Tag Archives: HD 189733

Mapping Extrasolar Planets III. Visible Light Surface Features from Kepler



In our previous looks at mapping extrasolar planets, we have focused on spatial variations in infrared brightness, and thus temperature, on the visible surface of extrasolar gas giant planets. The reason for this bias toward longer wavelengths is two-fold: 1) At the time, Spitzer phase curve photometry has been the dominant means of deriving crude longitudinal maps of extrasolar planets. 2) The ratio between the flux from the star and the planet is an order of magnitude less in infrared than it is in visible light – also the reason that the successes from direct imaging of extrasolar planets have been almost exclusively in infrared (the nature of the object imaged at Fomalhaut by HST in visible is unknown). Short-period extrasolar planets are thus prime candidates for secondary eclipse observations in the infrared. The following table lists several prominent planets and the eclipse depths as measured in four infrared channels by Spitzer, known as the IRAC channels (Infrared Array Camera) which have been a cornerstone of the building up of the foundation of our understanding about extrasolar planets in the past decade.

Spitzer IRAC Eclipse Depths
Planet 3.6µm 4.5µm 5.8µm 8.0µm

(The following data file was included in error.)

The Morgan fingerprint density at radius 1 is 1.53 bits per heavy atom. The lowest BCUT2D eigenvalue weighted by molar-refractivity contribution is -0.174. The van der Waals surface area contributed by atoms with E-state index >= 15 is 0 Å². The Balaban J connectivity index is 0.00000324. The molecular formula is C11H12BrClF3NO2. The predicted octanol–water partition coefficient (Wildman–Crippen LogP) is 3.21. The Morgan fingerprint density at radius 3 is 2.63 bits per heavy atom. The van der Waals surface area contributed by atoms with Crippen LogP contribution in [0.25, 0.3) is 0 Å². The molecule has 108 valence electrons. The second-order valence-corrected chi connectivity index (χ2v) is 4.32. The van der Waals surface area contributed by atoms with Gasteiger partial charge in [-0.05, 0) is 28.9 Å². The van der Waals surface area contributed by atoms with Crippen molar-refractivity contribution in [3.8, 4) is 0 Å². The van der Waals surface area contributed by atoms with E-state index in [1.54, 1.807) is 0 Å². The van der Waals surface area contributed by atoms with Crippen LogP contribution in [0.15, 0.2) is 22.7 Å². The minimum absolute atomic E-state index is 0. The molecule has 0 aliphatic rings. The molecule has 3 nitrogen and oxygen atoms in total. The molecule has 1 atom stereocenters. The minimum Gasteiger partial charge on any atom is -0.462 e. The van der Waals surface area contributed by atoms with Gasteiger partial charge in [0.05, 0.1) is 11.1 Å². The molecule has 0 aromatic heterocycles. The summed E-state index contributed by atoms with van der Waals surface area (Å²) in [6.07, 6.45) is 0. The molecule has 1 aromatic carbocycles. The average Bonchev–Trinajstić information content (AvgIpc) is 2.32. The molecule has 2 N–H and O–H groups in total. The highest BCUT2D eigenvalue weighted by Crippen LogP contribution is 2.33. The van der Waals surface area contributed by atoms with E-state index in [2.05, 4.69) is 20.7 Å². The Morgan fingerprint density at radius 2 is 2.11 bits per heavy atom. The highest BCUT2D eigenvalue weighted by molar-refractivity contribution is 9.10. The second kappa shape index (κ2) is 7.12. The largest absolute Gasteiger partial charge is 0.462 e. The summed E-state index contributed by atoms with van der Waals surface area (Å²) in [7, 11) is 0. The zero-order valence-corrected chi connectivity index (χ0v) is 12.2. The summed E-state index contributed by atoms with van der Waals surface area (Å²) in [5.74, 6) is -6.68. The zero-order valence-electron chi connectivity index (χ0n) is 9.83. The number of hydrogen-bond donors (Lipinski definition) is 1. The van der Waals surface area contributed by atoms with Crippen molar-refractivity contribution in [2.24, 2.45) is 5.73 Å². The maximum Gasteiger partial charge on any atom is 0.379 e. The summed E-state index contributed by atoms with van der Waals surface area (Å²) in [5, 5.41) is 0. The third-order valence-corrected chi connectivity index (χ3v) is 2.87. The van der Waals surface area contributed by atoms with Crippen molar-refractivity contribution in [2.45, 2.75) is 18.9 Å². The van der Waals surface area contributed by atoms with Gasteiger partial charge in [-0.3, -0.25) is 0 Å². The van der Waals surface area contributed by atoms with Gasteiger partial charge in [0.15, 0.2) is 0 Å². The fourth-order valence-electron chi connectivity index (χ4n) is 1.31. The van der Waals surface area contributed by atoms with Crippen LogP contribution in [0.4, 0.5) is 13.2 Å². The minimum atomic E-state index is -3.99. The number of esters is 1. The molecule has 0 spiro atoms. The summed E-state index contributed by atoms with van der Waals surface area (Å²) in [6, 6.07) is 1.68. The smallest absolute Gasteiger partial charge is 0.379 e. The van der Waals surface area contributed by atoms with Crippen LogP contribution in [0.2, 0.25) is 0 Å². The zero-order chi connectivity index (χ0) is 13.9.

HAT-P-7 Ab 0.098% 0.159% 0.245% 0.225%
Kepler-5 b 0.103% 0.107%
Kepler-6 b 0.069% 0.151%
HD 189733 b 0.256% 0.214% 0.310% 0.391%
HD 209458 b 0.094% 0.213% 0.301% 0.240%

Of course the eclipse depth of a planet depends on its intrinsic brightness at the observed wavelength, the brightness of the star itself, and the radius ratio between the two, and given the comparitive brightness and size of a star, it is not hard to see why the drop in flux from the system during the planet’s eclipse behind the star would be so miniscule, < 1%.

The difficulty involved is exaggerated in visible wavelengths, where the flux is dominated less by thermal emission of the two bodies and more by intrinsic processes within the star and how reflective the planet is of the star’s light. Here are some secondary eclipse depth measurements from Kepler, which observes in a filter that is approximately visible light (0.400 – 0.865µm).

Kepler Eclipse Depths
Planet ΔF
HAT-P-7 Ab 0.0069%
Kepler-5 b 0.0021%
Kepler-6 b 0.0022%
Kepler-7 b 0.0042%
Kepler-12 b 0.0031%

Notice that the eclipse depths in visible light are much lower than the eclipse measurements in infrared. For planets with both Spitzer (infrared) and Kepler (visible light) eclipse depth measurements, the contrast is clear: the star-planet brightness ratio is less in infrared than it is in visible light and therefore hot Jupiters are essentially relatively brighter in infrared than in visible.

This does not exclude extrasolar planets from visible light mapping using the phase curve analysis and eclipse scanning techniques described before, it only makes it harder. Optical phase curves are weaker than infrared phase curves, so either a bigger telescope is needed to observe with enough photometric precision to resolve the phase curve in one orbit, or several orbits must be observed with existing instrumentation and allow the data to build up until a phase curve can be resolved.

Fortunately, Kepler has offered quasi-continuous coverage of the transits of many hot Jupiters over the course of four years, and in some cases, it is enough to confidently detect a phase curve. One such planet is Kepler-7 b.

Kepler-7b Phase_Curve

Kepler-7b Phase_Curve